Blog Security Securing the software supply chain through automated attestation
August 10, 2022
4 min read

Securing the software supply chain through automated attestation

Standards bodies want to know how orgs are protecting against software tampering. Learn how automating compliance attestation can help.


Securing the software supply chain is not a one-and-done proposition. Instead, organizations, especially those in the public sector, must level up their protections as governing bodies add to their security frameworks. If you need proof of this, look no further than the sudden emergence of attestation requirements.

Attestation is an authenticated statement (metadata) about a software artifact or collection of software artifacts. Attestation is a key feature of SLSA(Supply chain Levels for Software Artifacts) Certification Level 2, which requires organizations to protect against software tampering and add minimal build integrity guarantees. The concept of attestation, along with presenting a software bill of materials (SBOM), is featured prominently in the NIST Secure Software Development Framework and ISACA’s Certified Information Security Auditor training.

“In the past few months and in the wake of high-profile security breaches, the major governing bodies have been laser-focused on attestation and the ability to provide a verified artifact from your continuous integration (CI) pipelines that show you’ve completed all your security scans in a way that would be acceptable and compliant with the standards they set forth,” says Joel Krooswyk, senior manager of solutions architects at GitLab.

“While the government is certainly leading on these requirements, the need for attestation applies to everyone,” says Sam White, principal product manager at GitLab.

The demand for attestation automation

Organizations might have previously felt comfortable performing periodic self-audits for compliance attestation, but the stakes are now too high and public sector agencies, as well as private sector organizations, must consider automating this critical task, according to Krooswyk.

“Until now, attestation has been a manual undertaking, which has been burdensome, expensive, and error-prone,” he says. “The more automation we can apply to attestation, and the more consistency we can incorporate from standards requirements, the better off software supply chain security will be and the more confidence we will have in development collaboration.”

GitLab introduced automated compliance attestation in Release 15.1. GitLab Runner can generate and produce attestation metadata for all build artifacts. To enable this feature, you must set the RUNNER_GENERATE_ARTIFACTS_METADATA environment variable to “true”. This variable can either be set globally or it can be set for individual jobs. The metadata is then rendered in a plain text .json file that’s stored with the artifact.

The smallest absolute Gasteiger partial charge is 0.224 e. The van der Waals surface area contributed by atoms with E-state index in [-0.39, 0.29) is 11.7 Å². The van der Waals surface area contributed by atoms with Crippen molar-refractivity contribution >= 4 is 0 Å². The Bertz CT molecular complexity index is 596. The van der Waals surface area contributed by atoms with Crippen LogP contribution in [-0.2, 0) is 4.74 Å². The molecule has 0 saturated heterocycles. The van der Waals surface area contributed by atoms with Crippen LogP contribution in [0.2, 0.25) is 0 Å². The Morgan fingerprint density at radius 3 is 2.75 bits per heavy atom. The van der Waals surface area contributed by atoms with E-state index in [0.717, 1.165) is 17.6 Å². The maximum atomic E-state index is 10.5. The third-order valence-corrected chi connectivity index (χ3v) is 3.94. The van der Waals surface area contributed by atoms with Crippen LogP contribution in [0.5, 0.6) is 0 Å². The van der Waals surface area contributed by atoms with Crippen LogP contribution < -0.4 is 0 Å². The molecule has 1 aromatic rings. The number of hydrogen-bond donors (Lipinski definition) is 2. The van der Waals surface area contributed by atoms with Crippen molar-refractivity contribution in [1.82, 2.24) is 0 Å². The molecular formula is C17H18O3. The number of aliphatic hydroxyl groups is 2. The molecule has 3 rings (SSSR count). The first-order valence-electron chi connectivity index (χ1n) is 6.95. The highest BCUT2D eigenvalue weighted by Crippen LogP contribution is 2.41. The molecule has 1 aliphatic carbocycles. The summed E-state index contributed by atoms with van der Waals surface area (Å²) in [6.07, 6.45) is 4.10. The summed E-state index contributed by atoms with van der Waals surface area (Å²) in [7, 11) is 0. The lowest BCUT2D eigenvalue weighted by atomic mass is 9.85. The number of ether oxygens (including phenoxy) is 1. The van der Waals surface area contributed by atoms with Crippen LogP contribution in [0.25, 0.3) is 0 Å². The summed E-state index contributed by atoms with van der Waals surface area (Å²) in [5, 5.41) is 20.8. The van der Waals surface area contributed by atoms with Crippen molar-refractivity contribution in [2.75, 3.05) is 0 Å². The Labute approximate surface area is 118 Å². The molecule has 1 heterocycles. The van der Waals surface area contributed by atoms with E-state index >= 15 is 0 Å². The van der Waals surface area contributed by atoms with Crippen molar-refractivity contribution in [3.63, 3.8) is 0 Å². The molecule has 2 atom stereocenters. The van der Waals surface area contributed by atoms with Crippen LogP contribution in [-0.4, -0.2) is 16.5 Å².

Learn how to automatically generate GitLab SLSA Level 2 Build Artifact Attestation:

Building attestation into the development lifecycle

Software development is a collaborative effort and organizations need to know that upstream dependencies have been built in a secure manner. “Not only do you need to know that the software has been developed without vulnerabilities, but that the machine that software was built on has not been compromised,” White says. “How can you know, without attestation, that the binary itself is authentic and that the risk has been minimized?” By automating attestation, organizations can help protect users of their software from code that has been injected with malware or build servers that have been overtaken.

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“If developers don’t have to worry about the setup or ongoing complexity of attestation, it will be a game-changer for the security industry, because you are validating right at the point of software development,” White says.

Next up: Integrated code signing and broader participation

As the public sector wades deeper into compliance, the next logical step is to introduce accountability through code signing. “Next, developers need to cryptographically sign both the build artifact and the attestation file,” White says. “This will add another layer of confidence in the build artifacts and the software supply chain overall.”

Attestation also must become the norm upstream throughout the open source community. “Attestation is very much a network effect where the more people adopt it, the more effective it gets,” Krooswyk says. “Everyone needs to generate their own attestation at the point in time when they build their artifact.”

Krooswyk adds that in addition to SBOM validation, he would like to see attestations expand to include all vulnerabilities that are known at the time a project is built. “We need a continuous ability to create a birth-to-death artifact history,” he says.

All users on a GitLab 15.1 or later release can get started with generating attestation for their build artifacts by setting RUNNER_GENERATE_ARTIFACTS_METADATA: true in their CI pipeline.  For a more comprehensive approach, users can take advantage of security approvals, code scanning, and compliance auditing by using GitLab Ultimate. To test out building a more overarching software supply chain security strategy, try GitLab Ultimate for free with a 30-day trial today.

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